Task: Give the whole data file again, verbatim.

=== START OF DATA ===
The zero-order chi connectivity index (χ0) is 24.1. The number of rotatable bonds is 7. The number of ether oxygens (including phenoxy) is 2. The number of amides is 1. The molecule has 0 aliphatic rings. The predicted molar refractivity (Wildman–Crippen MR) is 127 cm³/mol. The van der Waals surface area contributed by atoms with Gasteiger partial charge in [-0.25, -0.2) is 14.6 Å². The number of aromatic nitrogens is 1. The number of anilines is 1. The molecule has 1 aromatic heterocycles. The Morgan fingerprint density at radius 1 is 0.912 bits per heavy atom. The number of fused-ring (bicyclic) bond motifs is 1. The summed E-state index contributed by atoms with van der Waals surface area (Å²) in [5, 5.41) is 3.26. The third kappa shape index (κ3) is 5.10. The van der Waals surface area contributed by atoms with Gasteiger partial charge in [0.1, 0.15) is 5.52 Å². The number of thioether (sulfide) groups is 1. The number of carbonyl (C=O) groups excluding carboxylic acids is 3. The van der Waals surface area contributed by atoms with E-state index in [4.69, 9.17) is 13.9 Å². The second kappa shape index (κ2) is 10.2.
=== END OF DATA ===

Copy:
The zero-order chi connectivity index (χ0) is 24.1. The number of rotatable bonds is 7. The number of ether oxygens (including phenoxy) is 2. The number of amides is 1. The molecule has 0 aliphatic rings. The predicted molar refractivity (Wildman–Crippen MR) is 127 cm³/mol. The van der Waals surface area contributed by atoms with Gasteiger partial charge in [-0.25, -0.2) is 14.6 Å². The number of aromatic nitrogens is 1. The number of anilines is 1. The molecule has 1 aromatic heterocycles. The Morgan fingerprint density at radius 1 is 0.912 bits per heavy atom. The number of fused-ring (bicyclic) bond motifs is 1. The summed E-state index contributed by atoms with van der Waals surface area (Å²) in [5, 5.41) is 3.26. The third kappa shape index (κ3) is 5.10. The van der Waals surface area contributed by atoms with Gasteiger partial charge in [0.1, 0.15) is 5.52 Å². The number of thioether (sulfide) groups is 1. The number of carbonyl (C=O) groups excluding carboxylic acids is 3. The van der Waals surface area contributed by atoms with E-state index in [4.69, 9.17) is 13.9 Å². The second kappa shape index (κ2) is 10.2.